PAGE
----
The Complexity of Investigating Organised Crime: Why General Police Stations in India Fall Short

Organised crime presents a multifaceted challenge to law enforcement agencies worldwide. In India, the investigation of organised crime often exceeds the capabilities of general police stations due to various factors, ranging from the intricate nature of criminal networks to resource constraints within police departments. Let's delve into why general police stations struggle with investigating organised crime, supplemented by real-life case studies to illustrate these challenges.

Sophisticated Networks: Organised crime syndicates operate with intricate hierarchies and networks that span across regions and even countries. These networks involve various illegal activities such as drug trafficking, human trafficking, extortion, and money laundering. Investigating such crimes requires specialised skills, intelligence-gathering capabilities, and often, collaboration with national and international law enforcement agencies. For example - The Mumbai underworld, notorious for its organised crime activities, presents a daunting challenge to local police stations. With its complex web of criminal enterprises involving gangs like D-Company and Chhota Rajan's gang, investigating these syndicates demands expertise in dealing with sophisticated criminals who operate across borders. Local police, lacking the necessary resources and expertise, often struggle to penetrate these networks effectively.

Resource Constraints: General police stations are typically tasked with handling a wide range of criminal cases, from petty thefts to violent crimes. Limited manpower, outdated technology, and insufficient training hinder their ability to effectively combat organised crime. Investigations into organised crime require dedicated teams equipped with specialised tools and resources. For example - with the rise of cybercrime syndicates operating globally, Indian police stations face an uphill battle in investigating these sophisticated digital crimes. Lack of cybercrime expertise and inadequate technological infrastructure often result in slow and ineffective investigations. Cybercriminals exploit loopholes in outdated systems, making it challenging for general police stations to keep pace with rapidly evolving cyber threats

Intimidation and Corruption: Organised crime thrives on intimidation, coercion, and corruption. Criminal syndicates often wield significant influence over local communities, businesses, and even law enforcement agencies. This can deter witnesses from coming forward and compromise the integrity of investigations. For example - In many Indian cities, organised crime groups extort from sex workers, madams and brothels. According to testimonies of survivors of trafficking, private investigators who facilitate identification and rescue of children from sexual exploitation in exchange of bribes, they also allow child prostitution for a premium, confinement and exploitation of sex workers by pimps, madams and brothel owners.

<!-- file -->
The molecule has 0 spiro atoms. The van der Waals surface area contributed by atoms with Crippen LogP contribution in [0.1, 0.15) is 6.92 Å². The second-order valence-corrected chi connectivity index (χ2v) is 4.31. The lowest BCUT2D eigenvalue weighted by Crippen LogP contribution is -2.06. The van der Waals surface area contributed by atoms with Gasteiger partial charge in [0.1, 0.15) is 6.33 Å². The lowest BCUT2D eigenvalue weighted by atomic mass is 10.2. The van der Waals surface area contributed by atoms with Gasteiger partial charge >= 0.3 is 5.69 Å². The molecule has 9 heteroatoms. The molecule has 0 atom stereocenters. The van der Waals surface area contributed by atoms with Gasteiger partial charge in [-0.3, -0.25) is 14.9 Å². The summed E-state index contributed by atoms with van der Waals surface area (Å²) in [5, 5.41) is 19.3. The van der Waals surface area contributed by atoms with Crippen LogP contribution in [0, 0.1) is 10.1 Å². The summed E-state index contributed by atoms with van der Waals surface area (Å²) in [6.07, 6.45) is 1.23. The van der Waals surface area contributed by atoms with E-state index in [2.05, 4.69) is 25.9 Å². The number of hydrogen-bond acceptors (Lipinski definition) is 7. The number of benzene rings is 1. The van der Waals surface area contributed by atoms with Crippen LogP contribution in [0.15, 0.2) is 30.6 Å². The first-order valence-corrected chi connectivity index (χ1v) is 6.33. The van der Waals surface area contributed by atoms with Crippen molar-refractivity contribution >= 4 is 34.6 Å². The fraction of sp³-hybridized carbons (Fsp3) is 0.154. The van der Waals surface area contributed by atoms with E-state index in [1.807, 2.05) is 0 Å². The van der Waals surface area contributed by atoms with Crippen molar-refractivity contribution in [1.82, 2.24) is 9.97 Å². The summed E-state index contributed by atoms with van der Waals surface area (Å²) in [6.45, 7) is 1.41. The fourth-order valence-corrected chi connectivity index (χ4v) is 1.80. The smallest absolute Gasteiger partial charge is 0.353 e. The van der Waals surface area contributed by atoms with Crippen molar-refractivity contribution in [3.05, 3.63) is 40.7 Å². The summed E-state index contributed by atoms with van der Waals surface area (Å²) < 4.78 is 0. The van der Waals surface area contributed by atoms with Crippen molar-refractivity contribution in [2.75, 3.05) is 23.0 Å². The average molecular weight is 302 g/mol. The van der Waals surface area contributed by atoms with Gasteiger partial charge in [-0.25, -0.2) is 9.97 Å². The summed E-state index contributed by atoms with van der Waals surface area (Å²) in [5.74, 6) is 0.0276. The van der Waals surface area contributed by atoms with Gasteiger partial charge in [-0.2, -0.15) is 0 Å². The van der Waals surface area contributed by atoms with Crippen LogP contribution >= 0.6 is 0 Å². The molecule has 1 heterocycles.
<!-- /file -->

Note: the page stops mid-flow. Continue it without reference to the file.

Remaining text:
Legal Complexity: Investigating organised crime involves navigating through a labyrinth of legal complexities, including stringent evidentiary requirements, procedural hurdles, and jurisdictional issues. General police stations may lack the legal expertise and resources necessary to effectively prosecute organised crime cases. For example - human trafficking rings operating across international borders present legal challenges that often overwhelm local police stations. Coordinating with law enforcement agencies in multiple countries, gathering admissible evidence, and ensuring the safety of victims require specialised knowledge and resources that may be beyond the capabilities of general police stations. Survivors and social workers associated with Tafteesh share their experiences of how the local police has in many occasions refused to accept FIRs on trafficking from survivors and their families; there are instances when they have taken no action to investigate the FIRs and neglected to arrest of traffickers or take them into custody to investigate the complaints. Survivors have also shared instances when the police have refused to register complaints of threats and intimidation by traffickers pressuring them to withdraw their complaints and taken no action for victim protection knowing the vulnerabilities to threat and intimidation, stigma and shaming by traffickers.

Building a robust network of investigative agencies, such as Anti-Human Trafficking Units (AHTUs), is often viewed as a costly endeavor and not prioritized by law enforcement agencies. Despite this, the severity and profound impact of such crimes on individuals and communities make it imperative to consider these units as critical. While their importance may be underestimated in terms of resource allocation compared to other law enforcement priorities, the intensity and repercussions of these crimes necessitate a reevaluation of their significance.

One way of accelerating the growth of these investigation agencies is to allow corporates to contribute through social responsibility funds which will require the CSR policy to expand its current mandate from health, education, livelihoods to crime prevention as well.

Another key strategy involves educating political and law enforcement leaders on the significant impact and potential benefits of strengthening investigative agencies like Anti-Human Trafficking Units (AHTUs), especially in the context of the increasing globalisation and regionalisation of crime networks.

About the author:

Roop is a researcher, facilitator, and an activist, who works on issues of gender-based violence and personal growth. He is a certified coach and a practitioner of behavioural sciences, and works with individuals, groups and organisations for growth and development.